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Enlarged lateral ventricles and aberrant behavior in mice overexpressing PDGF-B in embryonic neural stem cells
Uppsala University, Disciplinary Domain of Medicine and Pharmacy, Faculty of Medicine, Department of Genetics and Pathology.
Uppsala University, Disciplinary Domain of Medicine and Pharmacy, Faculty of Medicine, Department of Genetics and Pathology, Cancer and Vascular Biology.
Uppsala University, Disciplinary Domain of Medicine and Pharmacy, Faculty of Medicine, Department of Medical Biochemistry and Microbiology.
Uppsala University, Disciplinary Domain of Medicine and Pharmacy, Faculty of Medicine, Department of Genetics and Pathology.
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2010 (English)In: Experimental Cell Research, ISSN 0014-4827, E-ISSN 1090-2422, Vol. 316, no 17, 2779-2789 p.Article in journal (Refereed) Published
Abstract [en]

Platelet-derived growth factor (PDGF) is important in central nervous system (CNS) development, and aberrant expression of PDGF and its receptors has been linked to developmental defects and brain tumorigenesis. We previously found that neural stem and progenitor cells in culture produce PDGF and respond to it by autocrine and/or paracrine signaling. We therefore aimed to examine CNS development after PDGF overexpression in neural stem cells in vivo. Transgenic mice were generated with PDGF-B under control of a minimal nestin enhancer element, which is specific for embryonic expression and will not drive adult expression in mice. The resulting mouse showed increased apoptosis in the developing striatum, which suggests a disturbed regulation of progenitor cells. Later in neurodevelopment, in early postnatal life, mice displayed enlarged lateral ventricles. This enlargement remained into adulthood and it was more pronounced in male mice than in transgenic female mice. Nevertheless, there was an overall normal composition of cell types and numbers in the brain and the transgenic mice were viable and fertile. Adult transgenic males, however, showed behavioral aberrations and locomotor dysfunction. Thus, a tightly regulated expression of PDGF during embryogenesis is required for normal brain development and function in mice.

Place, publisher, year, edition, pages
2010. Vol. 316, no 17, 2779-2789 p.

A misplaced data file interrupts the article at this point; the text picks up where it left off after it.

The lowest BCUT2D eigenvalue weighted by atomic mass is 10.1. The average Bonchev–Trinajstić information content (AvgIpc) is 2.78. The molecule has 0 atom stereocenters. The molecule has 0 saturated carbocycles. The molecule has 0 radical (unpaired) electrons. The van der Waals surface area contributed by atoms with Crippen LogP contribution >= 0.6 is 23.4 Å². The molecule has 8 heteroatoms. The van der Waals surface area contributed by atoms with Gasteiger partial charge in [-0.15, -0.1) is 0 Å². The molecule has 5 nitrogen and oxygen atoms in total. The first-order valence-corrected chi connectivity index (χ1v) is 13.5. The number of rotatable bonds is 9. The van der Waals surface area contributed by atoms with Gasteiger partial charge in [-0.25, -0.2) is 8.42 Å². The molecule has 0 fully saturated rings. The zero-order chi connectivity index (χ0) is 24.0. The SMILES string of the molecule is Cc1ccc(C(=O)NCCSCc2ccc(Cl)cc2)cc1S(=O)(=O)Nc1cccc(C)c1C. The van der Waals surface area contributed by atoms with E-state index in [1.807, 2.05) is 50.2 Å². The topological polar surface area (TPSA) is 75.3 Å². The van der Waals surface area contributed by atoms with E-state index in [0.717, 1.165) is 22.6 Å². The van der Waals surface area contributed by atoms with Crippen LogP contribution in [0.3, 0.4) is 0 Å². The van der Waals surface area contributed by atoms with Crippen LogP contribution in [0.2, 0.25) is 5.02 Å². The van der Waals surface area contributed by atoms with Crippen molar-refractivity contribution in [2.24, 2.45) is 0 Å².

Keyword [en]
Transgenic, PDGF, neural stem cell, nestin
National Category
Medical and Health Sciences
URN: urn:nbn:se:uu:diva-138074DOI: 10.1016/j.yexcr.2010.07.009ISI: 000282357300007PubMedID: 20643125OAI: oai:DiVA.org:uu-138074DiVA: diva2:378757
Available from: 2010-12-16 Created: 2010-12-16 Last updated: 2016-04-29Bibliographically approved
In thesis
1. Modeling Neural Stem Cell and Glioma Biology
Open this publication in new window or tab >>Modeling Neural Stem Cell and Glioma Biology
2013 (English)Doctoral thesis, comprehensive summary (Other academic)
Abstract [en]

This thesis is focused on neural stem cell (NSC) and glioma biology. I discuss how NSCs interact with extracellular matrix (ECM) proteins in the stem cell niche, and investigate the consequences of deregulated Platelet-derived growth factor (PDGF) signaling for embryonic NSCs in transgenic mice. Furthermore I present cell cultures of human glioblastoma multiforme (GBM) that models human disease, taking into account the heterogeneity of GBM. Finally, interactions between brain tumors and mast cells are studied using the glioma cultures.

In paper I, the importance of NSC interactions with the ECM in the stem cell niche during development is discussed. Contacts between NSCs and the ECM in the subventricular zone (SVZ) are emerging as important regulatory mechanisms. We show that early postnatal neural stem and progenitor cells (NSPC) attach to collagen I, and that the adhesion is explained by higher expression of collagen receptor integrins compared to adult NSPC. Further, blood vessels in the SVZ express collagen I, indicating a possible functional relationship.

Growth factors, e.g. PDGF, regulate NSC proliferation and differentiation. Aberrant activation of growth factor signaling pathways also plays a role in brain tumor formation. Paper II demonstrates that transgenic mice expressing PDGF-B at high levels in embryonic NSCs displayed mild neurological defects but no hyperplasia or brain tumors. This suggests that a high level of PDGF is not sufficient to induce brain tumors from NSCs without further mutations.

Paper III presents a novel panel of human glioma stem cell (GSC) lines from GBM that display NSC markers in vitro and form secondary orthotopic tumors in vivo. GBM has recently been categorized in molecular subclasses and we demonstrate, for the first time, that these subclasses can be retained in vitro by stem cell culture conditions. We have thus generated models for research and drug development aiming at a focused treatment depending on GBM subtype.

Interactions with the immune system are integral parts of tumorigenesis. Mast cells are found in glioma and in paper IV we demonstrate that the grade-dependent infiltration of mast cells is in part mediated by macrophage migration inhibitory factor and phosphorylation of STAT5.



Place, publisher, year, edition, pages
Uppsala: Acta Universitatis Upsaliensis, 2013. 63 p.
Digital Comprehensive Summaries of Uppsala Dissertations from the Faculty of Medicine, ISSN 1651-6206 ; 924
neural stem cell, integrins, glioma, PDGF, mast cell
National Category
Medical Biotechnology (with a focus on Cell Biology (including Stem Cell Biology), Molecular Biology, Microbiology, Biochemistry or Biopharmacy)
Research subject
Molecular Cellbiology; Oncology
urn:nbn:se:uu:diva-204949 (URN)978-91-554-8719-5 (ISBN)
Public defence
2013-09-25, Rudbecksalen, Rudbecklaboratoriet, Dag Hammarskjöldsväg 20, Uppsala, 09:15 (English)
Available from: 2013-09-04 Created: 2013-08-13 Last updated: 2014-01-08

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